Con: I don't need more pressure on myself; November is always busy; doing NaNo would reduce my crochet output (which is already abysmal); I can't really type and don't have a good dictation setup yet so I'd be doing it entirely by ipad, which always makes writing slow.
I want to be a writer; I miss writing. But it's just way too awkward, and I don't know if it's how I want to spend my spoons right now.
(But otoh, if I get plot and characters set up, and break it down into 30 chapters, that's only one chapter per day; easy, right?)
One of the jokes in my first family is about how hard it is not to talk over/through all meetings. My mom and I both have this problem, and we used to laugh about out adaptations so we were not constantly interrupting SLOW people at session/presbytery/school work circles/classes.
And then I went to exactly that kind of environment, but this time on Adderall. It TURNS OUT that I can keep from dominating a conversation with a reasonable amount of effort, not something that I would describe as superhuman. I was still active and contributed slightly more than the average person, but not so much more that someone felt a need to come remind me to let other kids have their turn talking. Nor did I have to dig my nails into my hands to keep from interjecting, or count the number of other people who had spoken before I could go again. It was unsurprisingly a richer learning experience for me.
When they had me fill out a survey, they asked me if I had trouble with finishing sentences (yes) or verbal outbursts (no), but it hadn't occurred to me that Overcontribution was a symptom.
At my current dose, it doesn't seem to be affecting my appetite or sleep. It's subtle enough that I can't always tell when it wears off. I mean, who doesn't want to take a nap at the end of the workday?
I also feel like, in this time of crisis and conflicting priorities, being medicated has also helped me triage and prioritize. By 7, I don't have that ability as much, but I only worked a half day yesterday, and the medicated but not working half of the day was pretty awesomely productive. I even managed to find myself a counselor.
Do you track your wordcount? When you're doing nano, do you use their site exclusively, or do you keep your words somewhere else? A widget tracker? A spreadsheet? What about when you're not doing nano?
( Read more... )
(A customer comes up to my register with store brand mid-grade car battery.)
Customer: “This battery is no good. Can I upgrade to [high quality battery]?”
Me: “Sure thing. Let me grab that for you.” *I set up the exchange, and ring up to new battery* “All right, since you are moving up in batteries there is a price difference. Your total comes to $11.53.”
Customer: “Why? It should be free, because the old one was bad.”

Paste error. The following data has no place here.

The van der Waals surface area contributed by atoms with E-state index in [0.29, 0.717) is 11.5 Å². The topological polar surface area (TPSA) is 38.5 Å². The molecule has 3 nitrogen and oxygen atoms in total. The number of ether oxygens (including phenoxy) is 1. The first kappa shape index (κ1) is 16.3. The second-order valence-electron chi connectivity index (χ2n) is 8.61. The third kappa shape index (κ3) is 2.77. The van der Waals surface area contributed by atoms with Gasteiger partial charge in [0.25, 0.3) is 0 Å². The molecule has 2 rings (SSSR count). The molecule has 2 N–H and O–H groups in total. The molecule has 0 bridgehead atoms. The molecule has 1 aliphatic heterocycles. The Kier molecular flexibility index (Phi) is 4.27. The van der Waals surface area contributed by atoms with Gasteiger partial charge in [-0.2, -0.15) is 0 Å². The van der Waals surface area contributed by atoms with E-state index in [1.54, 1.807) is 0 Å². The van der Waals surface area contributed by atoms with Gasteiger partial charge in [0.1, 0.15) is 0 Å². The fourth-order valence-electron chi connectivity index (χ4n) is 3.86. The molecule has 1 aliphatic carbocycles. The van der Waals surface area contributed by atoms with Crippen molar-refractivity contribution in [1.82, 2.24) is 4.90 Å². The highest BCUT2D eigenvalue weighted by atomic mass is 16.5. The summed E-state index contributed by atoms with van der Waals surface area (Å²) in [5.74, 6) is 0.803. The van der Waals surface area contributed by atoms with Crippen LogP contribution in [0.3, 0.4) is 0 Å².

Me: “Well, sir, if you want a free battery then we can do a defective exchange and you can have to the same battery that you already have… or you can pay the $12 and upgrade, but since you have made it clear that you wish to have the better product then I’m afraid you have to pay the 12 bucks. It’s just like going to a car dealership. They won’t just give you a BMW because the Toyota they sold you broke down.” *customer sulkily pays and leaves*
What if this is the wrong thing
The wrong word to put down
What if I choose the wrong way
Hold on a minute
Give me time
I want to make sure I'm getting it right
What if I hold the wrong minute
What if I give the wrong answer
Or one that is incomplete
Or too long
Or too simple
Or what if what I say is completely incomprehensible because I've overthought it
In my head I know what it ought to be
I can see
Give me a sec
Just a minute
I can get this if
If it's wrong what then
I put it down
That's almost right but not
Lookit me be TOTALLY unsure of this one. Argh. But it looks like after this I get a break from the various forms of "to go" and can take some time to cement the fuckers.
Also I am posting and running before my computer decides to BSOD again. This is NOT ALLOWED I need the damn thing for murderboarding and, y'know, sanity.
I will probably not be around much/responding much even in IM for the next few days. Including tomorrow, because with being gone all weekend I'm going to try and get in as much Havenblogging as possible so Jag's not doing it all on her own. Neither of us needs the RSI flareup.
I don't want the default images and text that shows up when you post a URL, as that takes up too much space. I want to control the link text and description myself, and don't want any images.
This FB help page says to enter the URL into the Share menu at the top of my Timeline or homepage, but I don't see any Share menu. The only place I see to enter anything is the Status box.
This page shows an icon for attaching a link, but my Status box doesn't have that icon.
Oh, and apparently you can only include one URL per post? Or at least only one URL gets updated with an image and text.
At least I got the important stuff done at work before I got called to come get Brent from the clinic, where they gave him a nice shot for nausea and pain. (On the plus side, I have some of those really good sick-up bags now.).